For every action, there is an equal and opposite reaction. So it only makes sense that, in the increasingly trollish funhouse that is the 2016 election—from that horrific is-that-what-I-think-it-is logo to Melania Trump’s uncanny Michelle Obama impression on the Republican National Convention stage—there would be some equally trollish pushback in an attempt to dismantle the party that officially nominated this man to maybe-possibly become the leader of the free world.
Imagine that you search for “short story” in Google. More likely than not, any ads that pop up next to your search will (hopefully) be related to short stories, or fall within the realm of literature in general. But what if the ads that showed up were actual short stories? Such is the theory propelling Matchbook’s endeavor to publish short fiction via Google Ads.
That being said, there are still a whole lot of unanswered questions in Westeros. Sure, Emilia Clarke, aka Daenarys Targaryen, says season seven will tie up plenty of loose ends–even ones viewers may have forgotten about. But for every answer we get or even predict, there are many other mysteries across the Seven Kingdoms we can’t begin to solve on our own. How will Jon find out about his real parents? What happened to King Robert’s bastard?
Muck Rack makes it simple to find people, tweets, or articles that mention any name, keyword, company, hashtag etc. We've compiled this guide to help you make the most of your search.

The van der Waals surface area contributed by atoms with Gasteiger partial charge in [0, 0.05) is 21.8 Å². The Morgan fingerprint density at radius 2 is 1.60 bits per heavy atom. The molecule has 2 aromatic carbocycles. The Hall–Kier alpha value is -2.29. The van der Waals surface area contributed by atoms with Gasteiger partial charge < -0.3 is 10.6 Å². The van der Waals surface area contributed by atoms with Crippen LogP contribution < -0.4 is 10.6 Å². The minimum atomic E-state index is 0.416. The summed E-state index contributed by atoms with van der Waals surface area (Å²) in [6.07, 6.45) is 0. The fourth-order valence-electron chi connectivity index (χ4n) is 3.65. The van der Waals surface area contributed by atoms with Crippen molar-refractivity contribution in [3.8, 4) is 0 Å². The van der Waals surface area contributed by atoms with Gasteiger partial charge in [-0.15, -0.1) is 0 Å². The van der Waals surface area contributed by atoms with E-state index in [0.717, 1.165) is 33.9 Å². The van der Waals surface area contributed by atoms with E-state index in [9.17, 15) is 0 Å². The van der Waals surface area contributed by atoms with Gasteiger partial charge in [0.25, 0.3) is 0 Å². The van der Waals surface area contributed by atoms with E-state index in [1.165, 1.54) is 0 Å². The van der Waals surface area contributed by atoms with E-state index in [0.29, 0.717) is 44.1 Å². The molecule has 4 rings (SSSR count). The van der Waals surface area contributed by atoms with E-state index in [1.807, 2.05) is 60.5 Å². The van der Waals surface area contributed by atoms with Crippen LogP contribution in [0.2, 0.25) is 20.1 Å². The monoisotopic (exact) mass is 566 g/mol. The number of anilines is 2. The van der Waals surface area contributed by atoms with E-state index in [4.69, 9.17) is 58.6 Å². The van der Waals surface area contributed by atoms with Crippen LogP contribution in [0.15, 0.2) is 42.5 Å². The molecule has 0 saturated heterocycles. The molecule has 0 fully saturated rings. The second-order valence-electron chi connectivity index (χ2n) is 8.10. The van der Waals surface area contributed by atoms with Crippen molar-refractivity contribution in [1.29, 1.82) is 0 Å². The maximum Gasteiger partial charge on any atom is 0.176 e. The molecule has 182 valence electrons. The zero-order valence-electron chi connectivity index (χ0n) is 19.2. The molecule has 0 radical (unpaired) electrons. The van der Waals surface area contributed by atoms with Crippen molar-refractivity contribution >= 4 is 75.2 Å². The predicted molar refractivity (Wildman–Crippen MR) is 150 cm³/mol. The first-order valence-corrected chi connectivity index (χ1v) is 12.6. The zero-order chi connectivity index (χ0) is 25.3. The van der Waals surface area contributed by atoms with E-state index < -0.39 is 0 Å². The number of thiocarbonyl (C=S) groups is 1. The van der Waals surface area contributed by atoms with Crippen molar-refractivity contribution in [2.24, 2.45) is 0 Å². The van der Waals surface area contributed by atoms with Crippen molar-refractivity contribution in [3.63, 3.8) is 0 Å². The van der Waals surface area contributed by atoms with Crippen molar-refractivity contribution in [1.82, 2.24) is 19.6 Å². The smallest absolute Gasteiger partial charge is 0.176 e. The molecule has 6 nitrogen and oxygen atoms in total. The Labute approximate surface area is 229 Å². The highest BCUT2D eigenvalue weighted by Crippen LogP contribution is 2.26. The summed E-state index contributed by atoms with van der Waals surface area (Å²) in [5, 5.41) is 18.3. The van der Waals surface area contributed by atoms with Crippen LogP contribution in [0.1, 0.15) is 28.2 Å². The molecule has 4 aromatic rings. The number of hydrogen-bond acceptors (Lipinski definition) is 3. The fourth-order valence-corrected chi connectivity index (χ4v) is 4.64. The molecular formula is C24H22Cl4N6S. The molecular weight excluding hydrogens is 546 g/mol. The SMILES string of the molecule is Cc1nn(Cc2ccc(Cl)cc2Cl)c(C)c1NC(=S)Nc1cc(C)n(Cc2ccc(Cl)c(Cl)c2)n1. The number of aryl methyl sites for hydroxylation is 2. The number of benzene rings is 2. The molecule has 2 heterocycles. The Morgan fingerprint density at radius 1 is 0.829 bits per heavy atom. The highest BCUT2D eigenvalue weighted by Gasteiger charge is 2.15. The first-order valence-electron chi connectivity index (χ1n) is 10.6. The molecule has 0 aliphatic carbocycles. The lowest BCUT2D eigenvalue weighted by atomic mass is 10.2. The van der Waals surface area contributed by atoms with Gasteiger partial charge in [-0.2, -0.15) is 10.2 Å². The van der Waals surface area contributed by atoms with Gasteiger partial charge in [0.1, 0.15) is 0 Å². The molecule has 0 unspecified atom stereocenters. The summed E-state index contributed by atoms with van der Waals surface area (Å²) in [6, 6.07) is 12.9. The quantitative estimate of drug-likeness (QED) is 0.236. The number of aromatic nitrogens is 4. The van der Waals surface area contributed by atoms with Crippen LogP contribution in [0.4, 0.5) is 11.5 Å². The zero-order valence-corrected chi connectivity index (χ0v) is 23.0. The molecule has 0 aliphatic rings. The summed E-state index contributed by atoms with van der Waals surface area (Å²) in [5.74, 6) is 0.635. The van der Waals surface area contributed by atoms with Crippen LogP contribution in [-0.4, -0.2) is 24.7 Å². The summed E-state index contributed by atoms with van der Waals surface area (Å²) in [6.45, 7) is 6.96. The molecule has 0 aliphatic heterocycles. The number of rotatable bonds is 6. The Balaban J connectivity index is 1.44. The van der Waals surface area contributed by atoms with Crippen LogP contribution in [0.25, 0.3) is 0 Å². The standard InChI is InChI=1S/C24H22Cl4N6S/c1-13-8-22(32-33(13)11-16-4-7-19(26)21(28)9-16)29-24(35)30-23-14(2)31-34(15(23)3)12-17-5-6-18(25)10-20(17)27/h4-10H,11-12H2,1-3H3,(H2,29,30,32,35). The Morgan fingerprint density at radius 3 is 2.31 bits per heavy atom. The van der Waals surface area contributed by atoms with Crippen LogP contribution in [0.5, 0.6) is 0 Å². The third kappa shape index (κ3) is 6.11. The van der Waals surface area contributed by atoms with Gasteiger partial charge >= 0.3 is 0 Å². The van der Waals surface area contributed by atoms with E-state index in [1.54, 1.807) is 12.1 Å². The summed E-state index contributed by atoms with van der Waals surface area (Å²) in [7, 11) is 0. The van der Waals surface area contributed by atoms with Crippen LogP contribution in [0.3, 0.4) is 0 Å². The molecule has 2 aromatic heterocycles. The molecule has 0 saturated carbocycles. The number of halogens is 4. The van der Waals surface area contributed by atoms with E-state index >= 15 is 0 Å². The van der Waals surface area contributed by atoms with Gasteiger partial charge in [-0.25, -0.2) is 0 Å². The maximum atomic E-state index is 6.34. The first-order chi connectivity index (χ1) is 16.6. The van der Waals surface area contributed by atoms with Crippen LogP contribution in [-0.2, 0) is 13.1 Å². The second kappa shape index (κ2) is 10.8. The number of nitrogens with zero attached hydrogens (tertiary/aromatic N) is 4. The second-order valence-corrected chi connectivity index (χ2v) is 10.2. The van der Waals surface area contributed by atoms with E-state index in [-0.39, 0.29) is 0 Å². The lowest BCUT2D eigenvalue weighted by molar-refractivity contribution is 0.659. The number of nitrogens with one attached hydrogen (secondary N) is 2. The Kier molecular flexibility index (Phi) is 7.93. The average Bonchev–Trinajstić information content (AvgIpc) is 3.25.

Selecting a term
Start searching tweets, articles from media outlets, articles mentioned in tweets, journalists'
names, titles and bios with some suggested searches:
Companies or Topics (e.g. iPhone, Microsoft)
Phrases (e.g. "cloud computing") — use quotes to keep the terms together
Twitter handles (e.g. @username) — returns those who have mentioned or replied to
Names (e.g. "David Pogue")
Hashtags (e.g. #sxsw, #london2012)
Bio details (e.g. vegan, Olympics, father)
Muck Rack's Advanced Search allows for many boolean operators.
Find results that mention multiple specified terms, use AND or
+. For example, ensure each result contains both Elon Musk and Mark Zuckerberg by
searching Obama AND Romney or Obama + Romney.
Use the operators OR or , to broaden your search when you'd like either of
multiple terms to appear in results. (This is the default behavior of our search when no operators
are used.) For example, search for democrat OR republican to find results that refer to
Democrats and/or Republicans.
Use NOT or - to subtract results from your search. For
example, searching Disney will yield results about the Walt Disney Company as well as Walt Disney
World Resort. To exclude mentions of Disney World, search for Disney -World or Disney
When using one of these operators with a phrase, enclose it in quotation marks. For example, you can
find results about smartphones excluding Apple's iPhone 4S by searching smartphone -"iPhone
Exact case matching or punctuation
If you're searching for a brand name or keyword that relies on specific punctuation marks or capitalization, you can
find results that match your exact query by adding matchcase: before the keyword you're searching for, like matchcase:E*TRADE .
Use parentheses to separate multiple
boolean phrases. For example, to find journalists talking about having fun in Disney World or
Disneyland, search for ("disney world" OR disneyland) AND fun.
An asterisk can be used to search for any variation of a root word truncated by the asterisk. For example, searching for admin* will return results for administrator, administration, administer, administered, etc.
A near operator is an AND operator where you can control the distance between the words. You can vary the distance the near operation uses by adding a forward slash and number (between 0-99) such as strawberries NEAR/10 "whipped cream", which means the strawberries must exist within 10 words of "whipped cream".